A few days ago, Tamara Tateosian, executive director of the Callaway County Chamber, wondered if the chamber's new teacher appreciation breakfast event would be attended at all.
But on Monday, the parking lot at 54 Country spilled over with cars until they flooded down the long driveway into a nearby clinic's parking lot.
Hundreds showed up.
"It's fabulous," she said. "I'm in awe of the attendance today."
Local college officials announced a $500 teacher grant, and Tim Riley, chief curator and director of the National Churchill Museum, also fired up the crowd with a proposal to help children think about and understand the meaning of "special relationship."
"The National Churchill Museum is inviting every K-12 student in Callaway County to participate in the 'Special Relationship Project,'" Riley said. "We're challenging them to think about and envision what 'special relationship' means to them, and paint that on a 6-by-6-inch canvas."
He said that invitation goes to every one of the county's 5,163 students.
"Then, on March 5, 2019 — the anniversary of the Iron Curtain speech — they will be displayed at the National Churchill Museum," Riley added.
Riley talked about Sir Winston Churchill's 1946 speech made in Fulton, coined the Iron Curtain speech but actually named the Sinews of Peace.
"What are sinews? Sinews are things that bind us together," he added.
A term first used by Churchill during his Fulton visit was "special relationship." That term is still used today, particularly in describing the close-knit ties between Great Britain and the United States.
He also said the project could expand from the Churchill museum display.
"It's already snowballing into something that's larger than us," he told the Fulton Sun. "It's a great way to celebrate our legacy."
Carolyn Perry, of Westminster College, and Mike Westerfield, of William Woods University, said the colleges have come together to offer a $500 grant to provide support to a new teacher to create innovation in the classroom with end goals including development of personal motivation and skills encouraging lifelong learning. Details will be forthcoming.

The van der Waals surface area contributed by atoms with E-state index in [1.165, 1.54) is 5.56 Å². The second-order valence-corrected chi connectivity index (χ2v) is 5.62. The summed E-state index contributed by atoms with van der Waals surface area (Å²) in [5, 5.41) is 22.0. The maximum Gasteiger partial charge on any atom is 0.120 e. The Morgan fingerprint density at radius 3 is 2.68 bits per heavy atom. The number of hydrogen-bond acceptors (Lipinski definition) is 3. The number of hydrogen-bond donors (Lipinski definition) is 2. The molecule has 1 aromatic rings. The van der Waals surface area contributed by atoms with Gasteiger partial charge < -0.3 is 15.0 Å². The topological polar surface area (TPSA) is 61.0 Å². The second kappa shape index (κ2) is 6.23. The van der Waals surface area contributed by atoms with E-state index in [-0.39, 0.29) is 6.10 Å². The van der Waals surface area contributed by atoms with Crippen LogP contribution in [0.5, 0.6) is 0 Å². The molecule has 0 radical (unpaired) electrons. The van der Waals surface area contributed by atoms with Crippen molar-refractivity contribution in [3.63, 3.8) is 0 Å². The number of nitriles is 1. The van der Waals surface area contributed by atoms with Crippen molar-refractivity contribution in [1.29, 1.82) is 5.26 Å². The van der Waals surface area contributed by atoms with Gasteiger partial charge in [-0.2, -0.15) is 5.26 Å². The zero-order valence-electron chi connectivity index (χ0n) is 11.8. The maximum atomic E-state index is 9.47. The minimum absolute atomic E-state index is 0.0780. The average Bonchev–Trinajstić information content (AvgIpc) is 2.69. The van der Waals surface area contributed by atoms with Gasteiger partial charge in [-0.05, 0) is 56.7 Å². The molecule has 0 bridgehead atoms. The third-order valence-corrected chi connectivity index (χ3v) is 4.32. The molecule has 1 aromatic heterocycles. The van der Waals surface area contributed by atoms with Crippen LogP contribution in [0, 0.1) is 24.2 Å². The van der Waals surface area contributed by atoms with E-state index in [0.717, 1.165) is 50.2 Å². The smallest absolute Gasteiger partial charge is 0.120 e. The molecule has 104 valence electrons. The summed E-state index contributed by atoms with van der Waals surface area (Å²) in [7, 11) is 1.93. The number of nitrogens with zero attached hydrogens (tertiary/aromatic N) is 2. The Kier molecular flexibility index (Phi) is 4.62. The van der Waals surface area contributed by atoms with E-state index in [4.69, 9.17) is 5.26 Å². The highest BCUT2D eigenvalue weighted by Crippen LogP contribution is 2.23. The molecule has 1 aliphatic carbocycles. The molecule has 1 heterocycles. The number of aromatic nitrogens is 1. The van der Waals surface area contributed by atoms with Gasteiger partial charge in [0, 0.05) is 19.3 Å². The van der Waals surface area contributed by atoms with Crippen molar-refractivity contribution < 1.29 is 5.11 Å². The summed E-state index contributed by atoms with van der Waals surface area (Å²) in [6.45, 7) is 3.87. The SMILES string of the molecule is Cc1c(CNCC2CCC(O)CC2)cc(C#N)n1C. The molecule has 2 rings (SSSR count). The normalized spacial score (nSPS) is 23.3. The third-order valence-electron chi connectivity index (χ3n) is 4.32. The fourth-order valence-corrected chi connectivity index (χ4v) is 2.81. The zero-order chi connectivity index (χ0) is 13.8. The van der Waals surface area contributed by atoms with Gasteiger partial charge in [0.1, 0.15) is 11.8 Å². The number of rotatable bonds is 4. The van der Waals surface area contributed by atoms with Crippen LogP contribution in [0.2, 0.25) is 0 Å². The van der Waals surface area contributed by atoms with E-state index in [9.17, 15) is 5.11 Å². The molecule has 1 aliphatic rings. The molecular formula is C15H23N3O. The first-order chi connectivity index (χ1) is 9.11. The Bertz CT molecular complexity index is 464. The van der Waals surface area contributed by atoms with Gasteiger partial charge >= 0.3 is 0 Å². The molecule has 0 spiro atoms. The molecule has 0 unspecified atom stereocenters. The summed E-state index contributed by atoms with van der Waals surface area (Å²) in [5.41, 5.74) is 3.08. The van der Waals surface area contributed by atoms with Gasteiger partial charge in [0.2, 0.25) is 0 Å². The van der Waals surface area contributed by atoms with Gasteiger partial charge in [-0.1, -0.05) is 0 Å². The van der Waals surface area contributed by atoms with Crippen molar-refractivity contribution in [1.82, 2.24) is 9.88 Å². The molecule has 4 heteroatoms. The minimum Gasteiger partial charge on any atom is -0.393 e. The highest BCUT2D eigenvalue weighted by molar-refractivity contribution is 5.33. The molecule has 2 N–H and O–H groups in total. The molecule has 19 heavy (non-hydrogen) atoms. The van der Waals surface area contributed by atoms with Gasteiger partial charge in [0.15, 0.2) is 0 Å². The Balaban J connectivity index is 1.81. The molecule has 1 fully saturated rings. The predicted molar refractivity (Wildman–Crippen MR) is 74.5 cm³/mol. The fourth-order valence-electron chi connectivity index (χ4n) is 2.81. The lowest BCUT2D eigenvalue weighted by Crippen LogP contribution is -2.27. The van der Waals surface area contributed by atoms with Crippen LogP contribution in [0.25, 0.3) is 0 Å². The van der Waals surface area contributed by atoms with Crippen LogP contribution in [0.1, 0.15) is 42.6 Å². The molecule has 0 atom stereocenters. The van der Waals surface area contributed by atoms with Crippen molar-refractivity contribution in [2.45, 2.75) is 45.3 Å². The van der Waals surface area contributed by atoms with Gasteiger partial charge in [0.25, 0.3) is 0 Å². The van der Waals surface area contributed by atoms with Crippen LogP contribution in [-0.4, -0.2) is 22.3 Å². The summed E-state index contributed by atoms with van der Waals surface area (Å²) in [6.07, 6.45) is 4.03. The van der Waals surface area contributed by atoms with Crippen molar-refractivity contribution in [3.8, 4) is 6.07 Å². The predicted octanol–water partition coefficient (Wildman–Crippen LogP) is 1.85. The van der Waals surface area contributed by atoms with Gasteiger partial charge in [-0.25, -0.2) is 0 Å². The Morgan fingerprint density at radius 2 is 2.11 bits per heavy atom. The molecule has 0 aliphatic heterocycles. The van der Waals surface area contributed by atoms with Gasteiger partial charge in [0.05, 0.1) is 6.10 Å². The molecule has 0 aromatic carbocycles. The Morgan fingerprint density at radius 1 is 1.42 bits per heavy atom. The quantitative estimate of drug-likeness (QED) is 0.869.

The keynote speaker was Gene Wilholt, executive director of the National Center for Innovation in Education. Once the Kentucky Commissioner of Education and director of the Arkansas Department of Education and other national roles, he got his start as a teacher.
"Being a teacher was the hardest job I ever had," Wilholt said while describing his duties then. "But there are very few persons in society that get to witness that moment when the light goes on (for a student), and they see the world in a different way. Those moments are treasures."
Superintendents of local school districts attended along with some of their staff members, and various other dignitaries also came. Fulton Mayor LeRoy Benton and Callaway County Presiding County Commissioner Gary Jungermann read proclamations, and U.S. Rep. Blaine Luetkemeyer (R) also stirred the crowd.
"My mother was a teacher for many years, and I was a student for many years, and I know they always put the (trouble) students in the front row," he said, pointing at each school superintendent and laughing. "You all know what you do. You know how important you are in a child's life. You have a really, really big job."